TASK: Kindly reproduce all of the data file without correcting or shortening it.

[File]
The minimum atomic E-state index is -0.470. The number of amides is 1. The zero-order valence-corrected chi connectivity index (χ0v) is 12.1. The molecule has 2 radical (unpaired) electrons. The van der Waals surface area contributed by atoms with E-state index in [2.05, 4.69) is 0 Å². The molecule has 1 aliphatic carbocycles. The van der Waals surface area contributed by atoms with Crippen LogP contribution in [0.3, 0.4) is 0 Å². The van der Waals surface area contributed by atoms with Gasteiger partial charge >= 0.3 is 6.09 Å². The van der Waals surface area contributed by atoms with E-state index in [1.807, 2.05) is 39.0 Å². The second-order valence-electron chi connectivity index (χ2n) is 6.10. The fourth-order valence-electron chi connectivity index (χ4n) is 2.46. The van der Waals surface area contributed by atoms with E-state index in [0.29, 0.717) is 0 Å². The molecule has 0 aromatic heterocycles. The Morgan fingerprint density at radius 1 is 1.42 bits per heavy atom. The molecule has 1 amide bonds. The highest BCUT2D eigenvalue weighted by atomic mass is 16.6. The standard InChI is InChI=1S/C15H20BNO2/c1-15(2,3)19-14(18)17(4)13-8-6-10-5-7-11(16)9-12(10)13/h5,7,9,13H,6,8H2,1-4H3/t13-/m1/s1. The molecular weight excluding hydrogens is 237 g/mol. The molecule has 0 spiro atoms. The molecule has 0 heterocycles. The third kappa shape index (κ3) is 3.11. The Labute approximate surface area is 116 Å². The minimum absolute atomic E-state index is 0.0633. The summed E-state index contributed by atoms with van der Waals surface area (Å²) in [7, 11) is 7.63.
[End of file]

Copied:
The minimum atomic E-state index is -0.470. The number of amides is 1. The zero-order valence-corrected chi connectivity index (χ0v) is 12.1. The molecule has 2 radical (unpaired) electrons. The van der Waals surface area contributed by atoms with E-state index in [2.05, 4.69) is 0 Å². The molecule has 1 aliphatic carbocycles. The van der Waals surface area contributed by atoms with Crippen LogP contribution in [0.3, 0.4) is 0 Å². The van der Waals surface area contributed by atoms with Gasteiger partial charge >= 0.3 is 6.09 Å². The van der Waals surface area contributed by atoms with E-state index in [1.807, 2.05) is 39.0 Å². The second-order valence-electron chi connectivity index (χ2n) is 6.10. The fourth-order valence-electron chi connectivity index (χ4n) is 2.46. The van der Waals surface area contributed by atoms with E-state index in [0.29, 0.717) is 0 Å². The molecule has 0 aromatic heterocycles. The Morgan fingerprint density at radius 1 is 1.42 bits per heavy atom. The molecule has 1 amide bonds. The highest BCUT2D eigenvalue weighted by atomic mass is 16.6. The standard InChI is InChI=1S/C15H20BNO2/c1-15(2,3)19-14(18)17(4)13-8-6-10-5-7-11(16)9-12(10)13/h5,7,9,13H,6,8H2,1-4H3/t13-/m1/s1. The molecular weight excluding hydrogens is 237 g/mol. The molecule has 0 spiro atoms. The molecule has 0 heterocycles. The third kappa shape index (κ3) is 3.11. The Labute approximate surface area is 116 Å². The minimum absolute atomic E-state index is 0.0633. The summed E-state index contributed by atoms with van der Waals surface area (Å²) in [7, 11) is 7.63.